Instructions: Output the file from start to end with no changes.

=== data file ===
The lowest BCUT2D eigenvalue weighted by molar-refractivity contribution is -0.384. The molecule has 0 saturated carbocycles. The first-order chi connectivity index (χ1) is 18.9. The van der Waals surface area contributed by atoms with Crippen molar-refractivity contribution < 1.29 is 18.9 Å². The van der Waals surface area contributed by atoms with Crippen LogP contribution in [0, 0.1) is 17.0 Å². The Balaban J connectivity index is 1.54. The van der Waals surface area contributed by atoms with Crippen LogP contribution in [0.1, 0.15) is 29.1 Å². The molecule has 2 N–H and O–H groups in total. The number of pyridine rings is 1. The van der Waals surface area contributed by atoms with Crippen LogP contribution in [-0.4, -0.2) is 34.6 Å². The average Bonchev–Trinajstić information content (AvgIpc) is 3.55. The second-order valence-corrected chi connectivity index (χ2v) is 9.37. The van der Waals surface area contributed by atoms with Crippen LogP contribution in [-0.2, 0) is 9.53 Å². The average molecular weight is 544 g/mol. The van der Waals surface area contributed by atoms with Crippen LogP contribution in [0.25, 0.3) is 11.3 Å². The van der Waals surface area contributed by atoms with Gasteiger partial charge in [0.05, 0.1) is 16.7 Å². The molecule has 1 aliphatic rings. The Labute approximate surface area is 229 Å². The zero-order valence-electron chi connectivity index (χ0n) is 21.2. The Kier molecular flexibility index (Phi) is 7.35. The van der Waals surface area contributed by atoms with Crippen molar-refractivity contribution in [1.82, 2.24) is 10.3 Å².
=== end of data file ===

The lowest BCUT2D eigenvalue weighted by molar-refractivity contribution is -0.384. The molecule has 0 saturated carbocycles. The first-order chi connectivity index (χ1) is 18.9. The van der Waals surface area contributed by atoms with Crippen molar-refractivity contribution < 1.29 is 18.9 Å². The van der Waals surface area contributed by atoms with Crippen LogP contribution in [0, 0.1) is 17.0 Å². The Balaban J connectivity index is 1.54. The van der Waals surface area contributed by atoms with Crippen LogP contribution in [0.1, 0.15) is 29.1 Å². The molecule has 2 N–H and O–H groups in total. The number of pyridine rings is 1. The van der Waals surface area contributed by atoms with Crippen LogP contribution in [-0.4, -0.2) is 34.6 Å². The average Bonchev–Trinajstić information content (AvgIpc) is 3.55. The second-order valence-corrected chi connectivity index (χ2v) is 9.37. The van der Waals surface area contributed by atoms with Crippen LogP contribution in [-0.2, 0) is 9.53 Å². The average molecular weight is 544 g/mol. The van der Waals surface area contributed by atoms with Crippen LogP contribution in [0.25, 0.3) is 11.3 Å². The van der Waals surface area contributed by atoms with Gasteiger partial charge in [0.05, 0.1) is 16.7 Å². The molecule has 1 aliphatic rings. The Labute approximate surface area is 229 Å². The zero-order valence-electron chi connectivity index (χ0n) is 21.2. The Kier molecular flexibility index (Phi) is 7.35. The van der Waals surface area contributed by atoms with Crippen molar-refractivity contribution in [1.82, 2.24) is 10.3 Å².